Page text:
The Sublette County, Wyo. Board of County Commissioners voted 3-2 last week to approve a billionaire’s resort located in the heart of the mule deer migration corridor.
The mule deer population in the United States has been in steep decline for years. These animals are among the most affected by change, pressure and land development, and any impact to their migration patterns can – and usually will – produce devastating effects.
Three of the five Sublette County commissioners, led by Chairman Joel Bousman, couldn’t give a damn less about that. Instead, Bousman and fellow commissioners Sam White and Tom Noble paved the way for billionaire, founder of TD Ameritrade and Chicago Cubs owner Joe Ricketts to build an exclusive resort on his ranch near Bondurant, Wyo. Commissioners Doug Vickery and Dave Stephens, to their credit, voted against the re-zoning.
Why would three of these commissioners vote in favor of something that could very well be the death knell for thousands of wildlife, you ask? Ricketts and his team of lawyers and “experts” convinced them he wouldn’t be able to pay for his ranch otherwise. Ricketts claimed without the resort he’d have to subdivide his ranch into 36 smaller ranches – a decision that, his team says, would result in even more development and habitat loss.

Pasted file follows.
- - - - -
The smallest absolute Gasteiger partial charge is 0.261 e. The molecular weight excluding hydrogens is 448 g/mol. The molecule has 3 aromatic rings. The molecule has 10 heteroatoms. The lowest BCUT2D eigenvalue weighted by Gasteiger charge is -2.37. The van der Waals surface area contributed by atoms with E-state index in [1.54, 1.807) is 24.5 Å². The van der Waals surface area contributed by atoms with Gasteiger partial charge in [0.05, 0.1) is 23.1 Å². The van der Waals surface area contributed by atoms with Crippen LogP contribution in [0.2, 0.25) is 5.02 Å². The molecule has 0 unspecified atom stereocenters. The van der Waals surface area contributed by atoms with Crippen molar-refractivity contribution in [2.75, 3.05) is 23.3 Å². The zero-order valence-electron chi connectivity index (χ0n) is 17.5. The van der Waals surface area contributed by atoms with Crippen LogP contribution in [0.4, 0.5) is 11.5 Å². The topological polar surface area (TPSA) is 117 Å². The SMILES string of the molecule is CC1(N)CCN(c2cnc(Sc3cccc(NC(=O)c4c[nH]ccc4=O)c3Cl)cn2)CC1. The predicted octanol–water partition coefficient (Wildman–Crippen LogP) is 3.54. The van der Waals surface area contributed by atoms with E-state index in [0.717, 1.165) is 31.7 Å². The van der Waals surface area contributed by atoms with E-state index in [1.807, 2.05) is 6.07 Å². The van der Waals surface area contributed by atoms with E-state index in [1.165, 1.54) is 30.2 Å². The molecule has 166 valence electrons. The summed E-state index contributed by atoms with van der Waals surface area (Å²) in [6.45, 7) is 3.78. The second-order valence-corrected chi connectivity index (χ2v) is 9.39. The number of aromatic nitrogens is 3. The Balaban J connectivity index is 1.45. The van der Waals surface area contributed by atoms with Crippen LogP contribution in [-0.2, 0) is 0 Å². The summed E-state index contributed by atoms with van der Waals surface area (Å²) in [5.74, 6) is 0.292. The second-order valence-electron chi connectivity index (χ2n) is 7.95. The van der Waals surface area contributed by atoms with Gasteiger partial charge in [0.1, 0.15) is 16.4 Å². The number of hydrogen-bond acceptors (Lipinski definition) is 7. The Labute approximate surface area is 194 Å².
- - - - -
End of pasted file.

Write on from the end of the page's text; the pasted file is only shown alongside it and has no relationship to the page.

This, of course, is coming from the guy who convinced the City of Chicago to give him tens of millions of dollars in tax incentives to fund a renovation of Wrigley Field. Ricketts is used to swindling local governments, and it’s hard not to question the integrity of commissioners Bousman, White and Noble. To believe a man worth several billion dollars can’t keep his ranch afloat is a slap in the face to actual farmers and ranchers that struggle each year.
To be fair, one luxury resort probably won’t cause an entire mule deer population to die off. But it’s the fact a precedent has been set that should be a cause for alarm. What’s to stop the commission from approving the next development? The genie is out of the bottle, and we’ve never seen it go back in. Just look at Jackson Hole.
Not only will the new resort and zoning laws have a negative impact on mule deer numbers, but it’s expected to create problems for the elk, moose and pronghorn that also migrate and feed through the area. Sublette County and the upper Hoback have long been treasured as a wild place for wild things – it seems that ship has sailed.